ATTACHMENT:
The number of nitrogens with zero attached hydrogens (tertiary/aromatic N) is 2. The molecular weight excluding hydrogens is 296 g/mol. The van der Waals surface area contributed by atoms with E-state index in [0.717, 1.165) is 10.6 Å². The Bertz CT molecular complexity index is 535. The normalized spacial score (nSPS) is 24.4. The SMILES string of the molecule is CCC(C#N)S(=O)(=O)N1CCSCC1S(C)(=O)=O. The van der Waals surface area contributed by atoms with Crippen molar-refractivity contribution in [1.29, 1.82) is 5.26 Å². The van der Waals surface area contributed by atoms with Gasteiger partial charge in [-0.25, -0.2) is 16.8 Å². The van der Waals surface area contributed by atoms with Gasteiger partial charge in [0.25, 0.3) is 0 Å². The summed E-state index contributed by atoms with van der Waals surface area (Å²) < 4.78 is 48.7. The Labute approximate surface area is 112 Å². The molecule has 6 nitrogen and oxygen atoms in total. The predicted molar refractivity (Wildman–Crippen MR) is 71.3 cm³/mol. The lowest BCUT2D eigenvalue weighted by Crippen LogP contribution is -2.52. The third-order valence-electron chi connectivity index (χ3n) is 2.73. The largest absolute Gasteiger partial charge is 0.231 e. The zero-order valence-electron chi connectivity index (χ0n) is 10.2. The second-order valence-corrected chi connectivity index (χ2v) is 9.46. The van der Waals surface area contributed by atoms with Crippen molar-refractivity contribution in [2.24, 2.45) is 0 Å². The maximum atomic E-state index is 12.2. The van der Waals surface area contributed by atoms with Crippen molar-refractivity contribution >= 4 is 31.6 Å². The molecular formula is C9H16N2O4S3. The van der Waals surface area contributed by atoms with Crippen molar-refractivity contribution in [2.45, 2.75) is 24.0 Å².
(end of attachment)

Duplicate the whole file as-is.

The number of nitrogens with zero attached hydrogens (tertiary/aromatic N) is 2. The molecular weight excluding hydrogens is 296 g/mol. The van der Waals surface area contributed by atoms with E-state index in [0.717, 1.165) is 10.6 Å². The Bertz CT molecular complexity index is 535. The normalized spacial score (nSPS) is 24.4. The SMILES string of the molecule is CCC(C#N)S(=O)(=O)N1CCSCC1S(C)(=O)=O. The van der Waals surface area contributed by atoms with Crippen molar-refractivity contribution in [1.29, 1.82) is 5.26 Å². The van der Waals surface area contributed by atoms with Gasteiger partial charge in [-0.25, -0.2) is 16.8 Å². The van der Waals surface area contributed by atoms with Gasteiger partial charge in [0.25, 0.3) is 0 Å². The summed E-state index contributed by atoms with van der Waals surface area (Å²) < 4.78 is 48.7. The Labute approximate surface area is 112 Å². The molecule has 6 nitrogen and oxygen atoms in total. The predicted molar refractivity (Wildman–Crippen MR) is 71.3 cm³/mol. The lowest BCUT2D eigenvalue weighted by Crippen LogP contribution is -2.52. The third-order valence-electron chi connectivity index (χ3n) is 2.73. The largest absolute Gasteiger partial charge is 0.231 e. The zero-order valence-electron chi connectivity index (χ0n) is 10.2. The second-order valence-corrected chi connectivity index (χ2v) is 9.46. The van der Waals surface area contributed by atoms with Crippen molar-refractivity contribution in [2.24, 2.45) is 0 Å². The maximum atomic E-state index is 12.2. The van der Waals surface area contributed by atoms with Crippen molar-refractivity contribution >= 4 is 31.6 Å². The molecular formula is C9H16N2O4S3. The van der Waals surface area contributed by atoms with Crippen molar-refractivity contribution in [2.45, 2.75) is 24.0 Å².